By the end of 2017, Syria’s crushing war had reached a major turning point. President Assad’s forces, backed by powerful allies and loyal supporters, had retaken large swathes of territory. Much of Syria now lies in ruin, its social fabric shredded. At the time of writing, Islamic State fighters are in retreat on the ground, but their brutal reach still threatens the region, and far beyond. Millions of Syrian refugees dispersed across the world fear they may never be able to go home. Few people had expected this conflict to cost so much and last so long. There are many reasons why. There are many to blame. But the failure to fully comprehend the dynamics of Syrian society, and to respond effectively, is a cautionary tale for journalists and policy-makers alike. It underlines again the pivotal role that journalism has to play in reporting and understanding the major crises of our time.


AUTHOR'S NOTE

With thanks to Professor James D. Fearon, Dr. Piers Robinson, Professor James Rodgers, Nik Gowing, Professor Rosemary Hollis, Professor Mary Kaldor, and Ambassador Karl Eikenberry for their comments on earlier drafts. Later drafts were read by Julien Barnes-Dacey and Damian Quinn. Thank you to journalists Kim Ghattas, Christiane Amanpour, David Ignatius, and Thomas Friedman for sharing their reflections on the role of the media. I am also grateful for the insights of Craig Oliver, former Director of Communications at 10 Downing Street, former UK Army Chief General David Richards, Baron Richards of Herstmonceux, and Brigadier Ben Barry.

Endnotes

  • 1Andrea Mitchell, “Will the Image of the Syrian Boy Change Anything?MSNBC Online, August 18, 2016.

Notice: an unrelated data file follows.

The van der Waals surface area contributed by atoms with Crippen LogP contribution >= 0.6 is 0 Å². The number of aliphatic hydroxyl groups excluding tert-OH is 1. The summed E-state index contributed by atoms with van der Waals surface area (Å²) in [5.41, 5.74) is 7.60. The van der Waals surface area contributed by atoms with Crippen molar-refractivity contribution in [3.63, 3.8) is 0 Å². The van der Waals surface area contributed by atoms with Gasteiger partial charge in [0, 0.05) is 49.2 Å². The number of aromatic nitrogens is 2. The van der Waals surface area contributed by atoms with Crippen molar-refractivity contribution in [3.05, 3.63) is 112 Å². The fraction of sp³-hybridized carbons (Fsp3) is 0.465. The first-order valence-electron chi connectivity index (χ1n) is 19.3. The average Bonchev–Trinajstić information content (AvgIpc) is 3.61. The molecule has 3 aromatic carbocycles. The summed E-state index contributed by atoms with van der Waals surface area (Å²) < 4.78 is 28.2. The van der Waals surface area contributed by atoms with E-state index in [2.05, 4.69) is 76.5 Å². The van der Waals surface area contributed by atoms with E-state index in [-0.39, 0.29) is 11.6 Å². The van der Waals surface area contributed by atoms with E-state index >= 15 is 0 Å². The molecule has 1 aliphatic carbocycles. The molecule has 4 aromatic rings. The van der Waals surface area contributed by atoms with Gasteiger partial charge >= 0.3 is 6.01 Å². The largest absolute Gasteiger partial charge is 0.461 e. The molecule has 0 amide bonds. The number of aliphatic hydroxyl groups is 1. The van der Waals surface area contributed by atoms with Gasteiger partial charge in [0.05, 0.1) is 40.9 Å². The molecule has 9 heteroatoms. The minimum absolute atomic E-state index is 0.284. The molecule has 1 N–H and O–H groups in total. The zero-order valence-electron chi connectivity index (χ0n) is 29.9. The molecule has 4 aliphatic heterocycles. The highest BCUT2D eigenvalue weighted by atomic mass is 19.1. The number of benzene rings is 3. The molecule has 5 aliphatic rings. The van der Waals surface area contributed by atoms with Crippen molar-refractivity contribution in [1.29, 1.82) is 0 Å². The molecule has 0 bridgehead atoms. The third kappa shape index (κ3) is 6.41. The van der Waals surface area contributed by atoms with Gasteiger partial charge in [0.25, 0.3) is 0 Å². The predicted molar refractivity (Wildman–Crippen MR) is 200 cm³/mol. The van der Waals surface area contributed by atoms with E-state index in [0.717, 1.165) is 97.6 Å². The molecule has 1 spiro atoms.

• 2Philip Seib, The Al Jazeera Effect: How the New Global Media Are Shaping World Politics (Lincoln, Neb.: Potomac Books, 2008).
  • 3Piers Robinson, The CNN Effect: The Myth of News, Foreign Policy and Intervention (London: Routledge 2002); and Walter C. Soderlund, E. Donald Briggs, Kai Hildebrandt, and Salam Sidahmed, Humanitarian Crises and Intervention: Reassessing the Impact of Mass Media (Sterling, Va.: Kumarian Press 2008), 281.
  • 4Bahak Bahador, “Did Pictures in the News Media Just Change U.S. Policy in Syria?” The New York Times, April 6, 2017.
  • 5E. Donald Briggs, Walter C. Soderlund, and Tom Pierre Najem, Syria, Press Framing, and the Responsibility to Protect (Waterloo, Canada: Wilfrid Laurier Press, 2017), 14.
  • 6Daniel W. Drezner, Twitter post, April 7, 2017, 3:16 pm; and Daniel W. Drezner, Twitter post, April 7, 2017, 3:17 pm.
  • 7Mark Landler, David E. Sandler, and Michael D. Shear, “Trump’s View of Syria and Assad Altered After ‘Unacceptable’ Chemical Attack,” The New York Times, April 5, 2017; and Spencer Akerman,”What’s Trump’s Plan for Syria? Five Different Policies in Two Weeks,” The Guardian, April 11, 2017.
  • 8Author interviews, off the record, with a senior State Department official, Boston, November 2016; and author interview, off the record, with a White House official, October 2016. For Secretary Clinton’s views, see Wikileaks, “New Iran and Syria 2.doc,” Hillary Clinton Email Archive, November 30, 2015.
  • 9Josh Dawsey, “Inside Trump’s Three Days of Debate on Syria,” Politico, April 7, 2017.
  • 10Eric Trump quoted in Simon Johnson, “Ivanka Trump Influenced My Father to Launch Syria Strikes, Reveals Brother Eric,” The Telegraph, April 11, 2017.